Quite often people use queries like:


to get a random row (rows) from a table. That’s quite bad idea. For big tables, if your table have just
50-100 rows, use whatever you want.

What happens when you run such a query? Let’s say you run this query on a table with 10000 rows, than the SQL server generates 10000 random numbers, scans this numbers for the smallest one and gives you this row. Generating random numbers is relatively expensive operation, scaning them for the lowest one (if you have LIMIT 10, it will need to find 10 smallest numbers) is also not so fast (if quote is text it’s slower, if it’s something with fixed size it is faster, maybe because of need to create temporary table).

So. How can you select random row (rows) without this overhead? There is no easy drop in replacement. You can use something like:

SELECT COUNT(*) AS cnt FROM quotes

generate random number between 0 and cnt-1 in your programming language and run the query:

SELECT quote FROM quotes LIMIT $generated_number, 1

Yes. This are two queries, but they are MUCH faster than the first one. This option is good if you need just one random row. If you need more rows, you can still use this trick, just substract X (X is number of rows you need) from cnt when generating random number and modify query to:

SELECT quote FROM quotes LIMIT $generated_number, X

But this will give you X subsequent rows, starting from a random position. If that’s not an option, than you can use another approach: most of the time you have unique numeric field in tables, that start from 1 and continue to grow, so you can do something like:

SELECT MAX(id) AS maxid FROM quotes

generate X random numbers between 1 and X, join this numbers in string with ‘,’ for separator and run this query:

SELECT quote FROM quotes WHERE id IN ($idlist)

Yes. I know, you may have some deleted id’s and the query than may return less rows than you need. But you may generate 10 times more random ids and modify the query to look like:

SELECT quote FROM quotes WHERE id IN ($list_with_10_times_more_ids_than_x) LIMIT $x

now if you do not have too many rows deleted from the table the chances that you will not find let’s say 10 existing ids from list with 100 random numbers are near zero and you can include a code in your program, that will check if you have $x rows in the result and if not (let’s say once in 10000 times) it will run the equivalent ORDER BY RAND() code. You can also generate 100 times more ids than you need - the only overhead you’re introducing is generating 100 times more random numbers than $x (if you need 5 random rows from table with 10000 rows it’s better to generate 500 random numbers than 10000) and parsing of the query will be a bit slower, but the table scan will not be slower - the SQL server will stop searching for rows with corresponding ids from the list as soon
as it finds $x existing rows.

Real life example:
SELECT username FROM users WHERE (ADDDATE( last_in_chat, INTERVAL 2 MINUTE) > NOW()) ORDER BY username LIMIT 30

NEVER do that. The user in question runs this query on table with 3000+ rows, which means, that SQL server (MySQL in
this case) is doing 3000+ date/time additions and will never use any index. If you write the query this way:

SELECT username FROM users WHERE last_in_chat> NOW()-interval 2 minute ORDER BY username LIMIT 30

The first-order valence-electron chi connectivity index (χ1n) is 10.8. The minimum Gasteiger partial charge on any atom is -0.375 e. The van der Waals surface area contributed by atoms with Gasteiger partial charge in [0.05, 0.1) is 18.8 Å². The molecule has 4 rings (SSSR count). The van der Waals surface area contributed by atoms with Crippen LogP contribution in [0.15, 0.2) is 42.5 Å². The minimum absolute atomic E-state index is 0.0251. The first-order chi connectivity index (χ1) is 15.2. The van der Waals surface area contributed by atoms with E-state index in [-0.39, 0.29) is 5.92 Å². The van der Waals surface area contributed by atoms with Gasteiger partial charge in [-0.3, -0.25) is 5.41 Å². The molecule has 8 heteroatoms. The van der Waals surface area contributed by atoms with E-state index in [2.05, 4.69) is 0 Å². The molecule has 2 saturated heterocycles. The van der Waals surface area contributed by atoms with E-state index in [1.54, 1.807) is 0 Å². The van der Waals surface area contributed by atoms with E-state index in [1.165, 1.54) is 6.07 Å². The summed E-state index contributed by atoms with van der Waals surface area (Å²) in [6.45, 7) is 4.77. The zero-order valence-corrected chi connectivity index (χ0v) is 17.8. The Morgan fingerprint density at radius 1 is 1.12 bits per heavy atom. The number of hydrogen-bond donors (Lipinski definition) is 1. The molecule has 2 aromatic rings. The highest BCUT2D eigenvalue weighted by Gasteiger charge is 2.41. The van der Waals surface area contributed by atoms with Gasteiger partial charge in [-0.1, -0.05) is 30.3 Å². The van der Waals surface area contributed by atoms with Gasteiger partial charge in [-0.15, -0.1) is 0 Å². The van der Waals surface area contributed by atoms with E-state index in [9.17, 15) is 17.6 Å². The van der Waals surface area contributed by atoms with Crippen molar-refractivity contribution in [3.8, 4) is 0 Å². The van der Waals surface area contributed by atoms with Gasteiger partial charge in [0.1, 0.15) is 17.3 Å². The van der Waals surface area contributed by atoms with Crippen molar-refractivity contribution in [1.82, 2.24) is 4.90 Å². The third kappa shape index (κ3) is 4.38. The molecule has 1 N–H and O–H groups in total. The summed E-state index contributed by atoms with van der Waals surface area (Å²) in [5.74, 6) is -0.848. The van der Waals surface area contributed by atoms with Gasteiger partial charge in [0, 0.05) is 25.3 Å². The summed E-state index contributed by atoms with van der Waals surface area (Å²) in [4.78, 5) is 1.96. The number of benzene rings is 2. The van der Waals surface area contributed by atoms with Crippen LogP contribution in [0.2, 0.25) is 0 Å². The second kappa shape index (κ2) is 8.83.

the server will do only one date/time substraction and will probably use index if there is such on last_in_chat. The second query runs much faster, even without index. In this case not having index on last_in_chat maybe is a better option as this field probably updates on user actions in chat room, which may happen more ofthen than the displaing of this list.

Mind the Query cache.

MySQL have a nice feature - query cache, which stores query results and if you rerun your query, you will have your result served from the cache, which is quite faster. The cache expires at the first update/insert/delete query on the table (or any of the tables in case of join), so you will not get outdated results. The downside is that when you use functions like NOW(), CURRENT_DATE(), UNIXTIME() and so on, the server will not put your query in the cache, as next time the query will be executed this functions may return different value.

You can rewrite the query from the example above to use the query cache:
SELECT username FROM users WHERE last_in_chat>'2005-09-15 16:44:00' ORDER BY username LIMIT 30

where “2005-09-15 16:44:00″ is computed in the programming language, from which you run query like this (PHP):

$time=date("Y-m-d H:i:00", time()-120);

As you see, the seconds are hardcoded to be 00. This sacrifices correctness of the query and now you will see users which was last in chat 2 to 3 minutes. You shoud decide if you care about this. In this case this may be not a good option, but if you want users, that was active in last 15 minutes, you will most probably will not care about 1 minute.

so when you run this query, it will be stored in the cache and the cached result will be used during this minute as all the queries will be the same and will not have one of “bad” functions in it. On the next minute, query will be:

SELECT username FROM users WHERE last_in_chat>'2005-09-15 16:45:00' ORDER BY username LIMIT 30

and this will generate new results.

Of course you shoud use this trick only if you think that this query will be run more then once per minute, but if not you maybe don’t need any performance tips.

This trick is better illustrated when you substitute CURRENT_DATE() with current date, generated from your program as this changes quite less often than NOW() (once in 24 hours actually) and you can have a query served from the cache for a whole day.